ERROR LOADING HTML FROM SOURCE (http://ncf.sobek.ufl.edu//design/skins/UFDC/html/header_item.html)

Woody's Road

Permanent Link: http://ncf.sobek.ufl.edu/NCFE003473/00001

Material Information

Title: Woody's Road ' Woody Guthrie and his Masterplot
Physical Description: Book
Language: English
Creator: Ballentine, Kelley
Publisher: New College of Florida
Place of Publication: Sarasota, Fla.
Creation Date: 2005
Publication Date: 2005

Subjects

Subjects / Keywords: Folk Music
Social Activism
Folk Revival
Genre: bibliography   ( marcgt )
theses   ( marcgt )
government publication (state, provincial, terriorial, dependent)   ( marcgt )
born-digital   ( sobekcm )
Electronic Thesis or Dissertation

Notes

Abstract: Woody Guthrie, as folk musician, embraced the stereotypical low-life image associated with musicians in American culture by merging it with that of the socially conscious artist. He embraced identification of himself as lower class (working-class clothing, the Oklahoma vernacular, the life of the hobo) as a way to protest against the economic disparity that punishes society's least privileged members. Claiming his place as a musician at the margins of society, Guthrie became a representative and a spokesperson for people occupying a similar position. In so doing, he elevated musicians to a new level, and effectively created the Masterplot of folk musician as social activist. He showed his solidarity with the people and created a role that became a new archetype during the 1960s � folk musician as hero of the people and a force for social change. I illustrate Guthrie's influence upon and establishment ofthe musician-associal activist Masterplot through analyzing Guthrie's 'Oklahoma Hills,' Bob Childers's 'Woody's Road,' Bob Dylan's 'Song to Woody' and Steve Earle's 'Christmas in Washington.' I will show how the Masterplot survives apart from Guthrie's persona, though his personal influence is still recognized and revered.
Statement of Responsibility: by Kelley Ballentine
Thesis: Thesis (B.A.) -- New College of Florida, 2005
Electronic Access: RESTRICTED TO NCF STUDENTS, STAFF, FACULTY, AND ON-CAMPUS USE
Bibliography: Includes bibliographical references.
Source of Description: This bibliographic record is available under the Creative Commons CC0 public domain dedication. The New College of Florida, as creator of this bibliographic record, has waived all rights to it worldwide under copyright law, including all related and neighboring rights, to the extent allowed by law.
Local: Faculty Sponsor: Clark, Maribeth

Record Information

Source Institution: New College of Florida
Holding Location: New College of Florida
Rights Management: Applicable rights reserved.
Classification: local - S.T. 2005 B1
System ID: NCFE003473:00001

Permanent Link: http://ncf.sobek.ufl.edu/NCFE003473/00001

Material Information

Title: Woody's Road ' Woody Guthrie and his Masterplot
Physical Description: Book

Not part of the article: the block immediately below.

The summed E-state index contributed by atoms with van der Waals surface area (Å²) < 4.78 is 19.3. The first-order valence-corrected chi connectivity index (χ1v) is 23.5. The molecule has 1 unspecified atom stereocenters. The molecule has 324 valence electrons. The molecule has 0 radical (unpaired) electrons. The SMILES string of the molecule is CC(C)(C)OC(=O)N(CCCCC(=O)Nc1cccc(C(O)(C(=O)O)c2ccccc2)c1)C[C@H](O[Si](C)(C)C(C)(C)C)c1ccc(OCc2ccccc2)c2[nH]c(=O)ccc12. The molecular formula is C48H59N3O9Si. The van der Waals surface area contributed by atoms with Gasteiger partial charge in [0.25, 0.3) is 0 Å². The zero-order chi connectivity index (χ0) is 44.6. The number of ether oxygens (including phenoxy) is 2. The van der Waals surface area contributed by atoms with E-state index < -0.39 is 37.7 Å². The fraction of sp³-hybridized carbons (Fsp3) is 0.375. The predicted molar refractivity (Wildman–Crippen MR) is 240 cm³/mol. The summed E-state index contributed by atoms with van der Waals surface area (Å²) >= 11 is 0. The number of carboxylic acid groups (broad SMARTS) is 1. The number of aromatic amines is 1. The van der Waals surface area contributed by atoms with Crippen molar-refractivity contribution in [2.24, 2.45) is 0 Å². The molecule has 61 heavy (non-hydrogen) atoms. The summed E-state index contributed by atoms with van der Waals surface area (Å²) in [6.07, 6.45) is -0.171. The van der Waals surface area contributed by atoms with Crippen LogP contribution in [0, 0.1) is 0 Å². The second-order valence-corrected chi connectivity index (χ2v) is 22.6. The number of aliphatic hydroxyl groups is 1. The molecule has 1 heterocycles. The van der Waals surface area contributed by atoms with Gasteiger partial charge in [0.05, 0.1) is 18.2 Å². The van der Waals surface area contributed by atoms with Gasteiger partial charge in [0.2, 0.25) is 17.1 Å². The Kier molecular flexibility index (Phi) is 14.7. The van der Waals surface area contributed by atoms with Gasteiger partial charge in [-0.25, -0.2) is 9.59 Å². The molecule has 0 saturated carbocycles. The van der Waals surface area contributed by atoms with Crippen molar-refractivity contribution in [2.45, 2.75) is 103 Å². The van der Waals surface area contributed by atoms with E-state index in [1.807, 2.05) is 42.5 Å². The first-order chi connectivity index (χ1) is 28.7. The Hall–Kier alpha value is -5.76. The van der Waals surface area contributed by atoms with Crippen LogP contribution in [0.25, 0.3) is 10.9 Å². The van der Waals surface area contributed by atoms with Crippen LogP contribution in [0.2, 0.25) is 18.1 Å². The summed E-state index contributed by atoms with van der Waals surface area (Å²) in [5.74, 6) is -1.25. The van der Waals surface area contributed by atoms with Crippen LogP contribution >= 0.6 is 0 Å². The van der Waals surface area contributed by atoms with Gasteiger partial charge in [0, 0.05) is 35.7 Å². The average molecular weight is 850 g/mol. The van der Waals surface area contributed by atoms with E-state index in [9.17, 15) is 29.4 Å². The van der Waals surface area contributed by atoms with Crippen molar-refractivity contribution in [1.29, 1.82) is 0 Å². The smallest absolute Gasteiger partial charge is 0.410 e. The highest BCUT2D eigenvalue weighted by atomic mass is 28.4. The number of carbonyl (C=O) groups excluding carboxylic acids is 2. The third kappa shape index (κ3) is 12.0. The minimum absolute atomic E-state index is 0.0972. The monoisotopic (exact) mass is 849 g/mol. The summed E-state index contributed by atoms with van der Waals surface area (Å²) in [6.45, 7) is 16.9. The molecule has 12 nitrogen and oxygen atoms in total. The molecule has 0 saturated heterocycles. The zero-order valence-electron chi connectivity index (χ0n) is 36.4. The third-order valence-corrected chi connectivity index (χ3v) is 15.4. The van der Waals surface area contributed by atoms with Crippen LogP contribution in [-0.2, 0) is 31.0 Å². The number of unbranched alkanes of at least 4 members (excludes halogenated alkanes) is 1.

Language: English
Creator: Ballentine, Kelley
Publisher: New College of Florida
Place of Publication: Sarasota, Fla.
Creation Date: 2005
Publication Date: 2005

Subjects

Subjects / Keywords: Folk Music
Social Activism
Folk Revival
Genre: bibliography   ( marcgt )
theses   ( marcgt )
government publication (state, provincial, terriorial, dependent)   ( marcgt )
born-digital   ( sobekcm )
Electronic Thesis or Dissertation

Notes

Abstract: Woody Guthrie, as folk musician, embraced the stereotypical low-life image associated with musicians in American culture by merging it with that of the socially conscious artist. He embraced identification of himself as lower class (working-class clothing, the Oklahoma vernacular, the life of the hobo) as a way to protest against the economic disparity that punishes society's least privileged members. Claiming his place as a musician at the margins of society, Guthrie became a representative and a spokesperson for people occupying a similar position. In so doing, he elevated musicians to a new level, and effectively created the Masterplot of folk musician as social activist. He showed his solidarity with the people and created a role that became a new archetype during the 1960s � folk musician as hero of the people and a force for social change. I illustrate Guthrie's influence upon and establishment ofthe musician-associal activist Masterplot through analyzing Guthrie's 'Oklahoma Hills,' Bob Childers's 'Woody's Road,' Bob Dylan's 'Song to Woody' and Steve Earle's 'Christmas in Washington.' I will show how the Masterplot survives apart from Guthrie's persona, though his personal influence is still recognized and revered.
Statement of Responsibility: by Kelley Ballentine
Thesis: Thesis (B.A.) -- New College of Florida, 2005
Electronic Access: RESTRICTED TO NCF STUDENTS, STAFF, FACULTY, AND ON-CAMPUS USE
Bibliography: Includes bibliographical references.
Source of Description: This bibliographic record is available under the Creative Commons CC0 public domain dedication. The New College of Florida, as creator of this bibliographic record, has waived all rights to it worldwide under copyright law, including all related and neighboring rights, to the extent allowed by law.
Local: Faculty Sponsor: Clark, Maribeth

Record Information

Source Institution: New College of Florida
Holding Location: New College of Florida
Rights Management: Applicable rights reserved.
Classification: local - S.T. 2005 B1
System ID: NCFE003473:00001

ERROR LOADING HTML FROM SOURCE (http://ncf.sobek.ufl.edu//design/skins/UFDC/html/footer_item.html)